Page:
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Added February 3, 2011. Fly control is one of the top issues facing organic dairy farmers. Summer brings warmer weather, longer days, pasture growth and grazing – things that we all look forward to during the long, cold and dark time of winter. The explosion of life in spring also
brings with it the perennial and unwelcome problem of flies. Flies cause both irritation and serious economic losses to dairy farmers by spreading disease, feeding on animals (causing blood loss) and greatly decreasing productivity in grazing cattle by triggering them to crowd together and stop feeding. Pinkeye, mastitis and other diseases such as bovine leukosis are spread between cattle by the actions of flies feeding on them. Economic losses are difficult to quantify but USDA has estimated that flies often cause a 5 to 20% loss of production for dairy cows. A 10% decrease in milk production (assuming 50# milk/day average) represents about $1.50 per cow daily ($45/cow/month) for an organic dairy. Animal welfare is also an area of concern for all of animal agriculture; a lack of good fly control has the potential to cause serious image problems regarding animal welfare on organic dairy farms.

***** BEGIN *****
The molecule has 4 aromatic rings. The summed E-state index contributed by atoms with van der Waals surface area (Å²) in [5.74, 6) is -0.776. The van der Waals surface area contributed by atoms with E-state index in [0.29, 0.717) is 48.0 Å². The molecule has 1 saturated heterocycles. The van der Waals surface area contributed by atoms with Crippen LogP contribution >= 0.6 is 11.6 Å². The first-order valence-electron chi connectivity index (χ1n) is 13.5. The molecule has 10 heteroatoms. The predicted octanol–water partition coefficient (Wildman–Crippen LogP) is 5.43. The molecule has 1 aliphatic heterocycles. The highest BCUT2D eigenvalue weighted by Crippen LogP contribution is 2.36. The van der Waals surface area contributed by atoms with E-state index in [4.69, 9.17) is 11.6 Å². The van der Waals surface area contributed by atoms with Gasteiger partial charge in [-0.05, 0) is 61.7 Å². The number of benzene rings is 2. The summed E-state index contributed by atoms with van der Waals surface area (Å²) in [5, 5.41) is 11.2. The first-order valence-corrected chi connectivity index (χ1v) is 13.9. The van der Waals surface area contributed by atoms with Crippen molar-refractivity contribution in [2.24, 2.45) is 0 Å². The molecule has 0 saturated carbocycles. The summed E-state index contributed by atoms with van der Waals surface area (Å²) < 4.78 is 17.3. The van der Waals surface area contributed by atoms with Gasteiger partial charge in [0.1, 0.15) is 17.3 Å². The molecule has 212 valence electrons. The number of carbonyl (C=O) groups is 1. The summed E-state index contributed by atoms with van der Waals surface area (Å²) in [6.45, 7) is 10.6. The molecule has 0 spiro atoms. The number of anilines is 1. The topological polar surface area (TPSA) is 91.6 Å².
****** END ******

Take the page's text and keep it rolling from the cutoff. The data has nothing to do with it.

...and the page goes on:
When one visits organic dairies during the summer it soon becomes apparent that some herds have a much greater problem dealing with fly control than others. The differences are often striking even for farms within a region sharing the same climate and physical features. Organic dairies with good fly control practice a "multi-systems" approach to managing this problem. The managers on these farms work to reduce fly breeding areas, employ multiple tools and strategies to physically trap or deter flies and they also support or augment biological systems that keep fly populations in check. Natural pesticides and repellents that are approved for organic production are sometimes used but the emphasis is on a holistic approach that promotes balance in the farm ecosystem and does not allow fly populations to expand disproportionately.